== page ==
Electric car maker Coda Automotive pulled out in March its $334 million loan request from the U.S. Department of Energy after failing to hear any positive response in two years. According to Forrest Beanum, Coda's senior vice president of government affairs, the company had wanted to use the money to build an assembly and battery plant in Columbus, Ohio.
Beanum said the plant could have created 1,000 to 2,000 jobs, if it had materialized. Beanum revealed that their application for funding was stuck in a "holding pattern" with the DOE, which oversees the Advanced Technology Vehicles Manufacturing Loan Program.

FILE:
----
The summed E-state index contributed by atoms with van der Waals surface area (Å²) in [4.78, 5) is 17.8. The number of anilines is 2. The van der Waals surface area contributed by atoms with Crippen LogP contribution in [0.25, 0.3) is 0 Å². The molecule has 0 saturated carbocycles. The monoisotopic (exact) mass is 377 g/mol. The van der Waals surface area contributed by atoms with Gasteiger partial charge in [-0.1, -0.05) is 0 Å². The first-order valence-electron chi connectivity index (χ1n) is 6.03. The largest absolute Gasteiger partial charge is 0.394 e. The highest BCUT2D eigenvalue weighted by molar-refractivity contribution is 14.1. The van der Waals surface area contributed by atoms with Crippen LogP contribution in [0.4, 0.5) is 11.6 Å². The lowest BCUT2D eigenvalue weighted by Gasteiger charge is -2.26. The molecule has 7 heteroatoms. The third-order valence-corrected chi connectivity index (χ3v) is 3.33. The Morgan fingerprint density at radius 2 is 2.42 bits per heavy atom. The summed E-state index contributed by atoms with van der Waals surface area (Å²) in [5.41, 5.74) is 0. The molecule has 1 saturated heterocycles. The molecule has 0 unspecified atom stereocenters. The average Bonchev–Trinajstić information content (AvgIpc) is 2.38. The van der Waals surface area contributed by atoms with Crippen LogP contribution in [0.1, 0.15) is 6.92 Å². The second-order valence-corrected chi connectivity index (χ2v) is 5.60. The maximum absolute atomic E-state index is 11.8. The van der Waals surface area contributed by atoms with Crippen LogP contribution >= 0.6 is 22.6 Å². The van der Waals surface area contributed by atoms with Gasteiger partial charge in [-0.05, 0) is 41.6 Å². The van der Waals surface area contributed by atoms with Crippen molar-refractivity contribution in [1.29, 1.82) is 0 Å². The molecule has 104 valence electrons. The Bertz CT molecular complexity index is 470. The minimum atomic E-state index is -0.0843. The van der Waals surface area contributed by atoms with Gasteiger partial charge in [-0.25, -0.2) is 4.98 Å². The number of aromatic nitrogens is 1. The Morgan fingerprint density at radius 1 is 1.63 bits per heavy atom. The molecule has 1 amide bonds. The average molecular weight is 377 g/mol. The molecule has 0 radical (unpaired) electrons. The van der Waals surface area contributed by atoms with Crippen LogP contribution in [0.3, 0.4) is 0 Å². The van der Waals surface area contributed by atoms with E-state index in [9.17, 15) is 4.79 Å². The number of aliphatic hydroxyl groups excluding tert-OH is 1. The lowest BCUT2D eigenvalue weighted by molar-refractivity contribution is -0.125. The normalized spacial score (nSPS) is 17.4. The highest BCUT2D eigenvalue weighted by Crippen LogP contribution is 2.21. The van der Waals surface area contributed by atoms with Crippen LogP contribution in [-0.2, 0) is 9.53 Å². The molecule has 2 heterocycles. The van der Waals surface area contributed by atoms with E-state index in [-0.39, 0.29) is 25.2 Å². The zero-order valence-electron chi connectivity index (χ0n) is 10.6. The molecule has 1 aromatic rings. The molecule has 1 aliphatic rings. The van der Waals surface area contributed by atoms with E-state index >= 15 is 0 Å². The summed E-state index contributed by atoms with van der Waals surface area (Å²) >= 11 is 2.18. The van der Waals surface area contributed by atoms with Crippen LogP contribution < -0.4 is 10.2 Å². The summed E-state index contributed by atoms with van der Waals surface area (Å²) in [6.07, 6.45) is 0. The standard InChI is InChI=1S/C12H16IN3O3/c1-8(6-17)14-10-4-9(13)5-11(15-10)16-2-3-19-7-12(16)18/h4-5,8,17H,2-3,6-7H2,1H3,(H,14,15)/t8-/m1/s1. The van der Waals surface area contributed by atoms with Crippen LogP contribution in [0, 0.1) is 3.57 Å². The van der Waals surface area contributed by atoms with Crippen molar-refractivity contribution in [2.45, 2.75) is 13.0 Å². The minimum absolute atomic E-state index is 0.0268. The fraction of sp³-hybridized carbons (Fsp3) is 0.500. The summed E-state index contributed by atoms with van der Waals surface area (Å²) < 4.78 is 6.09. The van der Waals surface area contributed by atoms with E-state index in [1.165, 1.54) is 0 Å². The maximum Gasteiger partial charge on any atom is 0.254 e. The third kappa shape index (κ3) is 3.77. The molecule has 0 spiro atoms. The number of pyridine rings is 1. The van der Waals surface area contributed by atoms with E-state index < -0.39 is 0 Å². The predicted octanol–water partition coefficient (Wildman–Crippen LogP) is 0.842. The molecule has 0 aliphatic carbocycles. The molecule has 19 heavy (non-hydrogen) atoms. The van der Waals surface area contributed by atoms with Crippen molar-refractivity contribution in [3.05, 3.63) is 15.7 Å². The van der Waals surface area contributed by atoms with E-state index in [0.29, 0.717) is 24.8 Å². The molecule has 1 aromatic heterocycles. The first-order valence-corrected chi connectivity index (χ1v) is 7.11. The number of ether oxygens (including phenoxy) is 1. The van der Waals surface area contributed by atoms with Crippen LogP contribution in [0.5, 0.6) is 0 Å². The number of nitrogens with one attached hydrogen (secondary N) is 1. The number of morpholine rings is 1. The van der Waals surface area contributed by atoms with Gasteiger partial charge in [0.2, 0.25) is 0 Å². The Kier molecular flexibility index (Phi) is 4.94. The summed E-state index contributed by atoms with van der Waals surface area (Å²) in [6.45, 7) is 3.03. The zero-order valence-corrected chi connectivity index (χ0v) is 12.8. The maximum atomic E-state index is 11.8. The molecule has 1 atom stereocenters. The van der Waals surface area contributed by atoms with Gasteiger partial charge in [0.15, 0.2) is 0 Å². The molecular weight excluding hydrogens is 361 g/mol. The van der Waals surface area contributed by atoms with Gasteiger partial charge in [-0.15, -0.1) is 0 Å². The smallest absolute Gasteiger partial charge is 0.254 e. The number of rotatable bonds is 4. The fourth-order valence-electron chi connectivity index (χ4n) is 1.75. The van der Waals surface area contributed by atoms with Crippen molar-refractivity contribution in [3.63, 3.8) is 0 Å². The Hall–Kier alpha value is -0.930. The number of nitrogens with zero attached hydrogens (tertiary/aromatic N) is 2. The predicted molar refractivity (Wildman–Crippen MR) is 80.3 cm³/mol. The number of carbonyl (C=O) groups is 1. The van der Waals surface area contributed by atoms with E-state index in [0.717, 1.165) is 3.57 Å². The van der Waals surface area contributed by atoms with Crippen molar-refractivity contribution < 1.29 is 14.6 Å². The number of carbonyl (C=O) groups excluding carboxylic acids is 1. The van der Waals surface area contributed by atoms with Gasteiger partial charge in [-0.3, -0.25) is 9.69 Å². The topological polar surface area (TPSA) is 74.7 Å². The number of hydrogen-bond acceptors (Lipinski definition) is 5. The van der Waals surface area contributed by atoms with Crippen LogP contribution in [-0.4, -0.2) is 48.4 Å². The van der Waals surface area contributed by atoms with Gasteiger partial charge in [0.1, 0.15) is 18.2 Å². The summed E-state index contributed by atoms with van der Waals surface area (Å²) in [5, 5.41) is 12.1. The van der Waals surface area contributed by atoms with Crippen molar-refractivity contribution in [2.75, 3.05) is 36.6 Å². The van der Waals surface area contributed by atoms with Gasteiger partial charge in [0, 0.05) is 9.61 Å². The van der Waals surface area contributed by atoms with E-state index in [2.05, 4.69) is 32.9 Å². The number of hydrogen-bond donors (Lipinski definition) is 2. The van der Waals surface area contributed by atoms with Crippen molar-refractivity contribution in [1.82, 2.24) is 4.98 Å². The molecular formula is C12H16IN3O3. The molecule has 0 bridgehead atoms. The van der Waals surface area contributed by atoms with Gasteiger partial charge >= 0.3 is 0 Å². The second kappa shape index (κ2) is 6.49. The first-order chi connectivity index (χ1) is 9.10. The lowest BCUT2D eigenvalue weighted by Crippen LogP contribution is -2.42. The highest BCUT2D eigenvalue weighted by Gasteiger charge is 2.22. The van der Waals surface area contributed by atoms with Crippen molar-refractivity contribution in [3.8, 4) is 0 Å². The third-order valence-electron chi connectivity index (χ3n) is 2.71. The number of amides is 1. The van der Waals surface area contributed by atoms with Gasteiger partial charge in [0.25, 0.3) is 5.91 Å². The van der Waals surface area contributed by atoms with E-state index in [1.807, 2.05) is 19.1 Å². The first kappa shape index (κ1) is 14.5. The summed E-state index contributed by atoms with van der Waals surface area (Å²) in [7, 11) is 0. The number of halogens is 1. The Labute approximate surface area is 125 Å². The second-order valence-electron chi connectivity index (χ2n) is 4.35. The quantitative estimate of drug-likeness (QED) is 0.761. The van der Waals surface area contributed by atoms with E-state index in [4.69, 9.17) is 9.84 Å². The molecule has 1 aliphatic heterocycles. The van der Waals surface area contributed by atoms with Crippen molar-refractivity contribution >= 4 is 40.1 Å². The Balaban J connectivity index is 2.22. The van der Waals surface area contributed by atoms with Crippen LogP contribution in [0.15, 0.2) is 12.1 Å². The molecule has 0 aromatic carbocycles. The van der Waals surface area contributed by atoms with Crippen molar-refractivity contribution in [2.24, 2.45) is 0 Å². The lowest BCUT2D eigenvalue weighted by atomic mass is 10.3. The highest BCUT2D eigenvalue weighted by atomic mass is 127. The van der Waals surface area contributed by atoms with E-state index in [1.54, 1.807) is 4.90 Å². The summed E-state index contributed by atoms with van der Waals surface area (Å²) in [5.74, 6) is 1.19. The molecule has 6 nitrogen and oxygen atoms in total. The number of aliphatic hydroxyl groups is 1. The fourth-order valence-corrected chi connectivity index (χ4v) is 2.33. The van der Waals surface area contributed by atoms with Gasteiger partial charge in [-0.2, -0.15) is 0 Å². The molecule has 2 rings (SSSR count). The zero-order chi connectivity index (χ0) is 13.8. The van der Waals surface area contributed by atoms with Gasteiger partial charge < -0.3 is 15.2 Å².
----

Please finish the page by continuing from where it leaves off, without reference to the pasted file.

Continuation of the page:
The company, which already had over $300 million in private capital, was not even given conditional approval on its funding request. Beanum said that Coda will continue its electric operations outside the US, particularly in China, where the company is now doing its car subassembly and battery production. Coda is the latest carmaker that failed to secure funding from the $25-billion Advanced Technology Vehicles Manufacturing Loan Program.
Other applicants that withdrew their applications include Chrysler Group, which blamed the lengthy approval process and the constricting terms; and Bright Automotive, which was forced to shut down partly because of delays in DOE’s review process.
The program was enacted by the US Congress in 2007 to provide funds for companies that needed extra government money to retool for fuel-efficient models. But the bankruptcy of DOE loan recipient Solyndra practically made the program inaccessible to applicants, forcing Beanum to say that it is becoming quite politicized.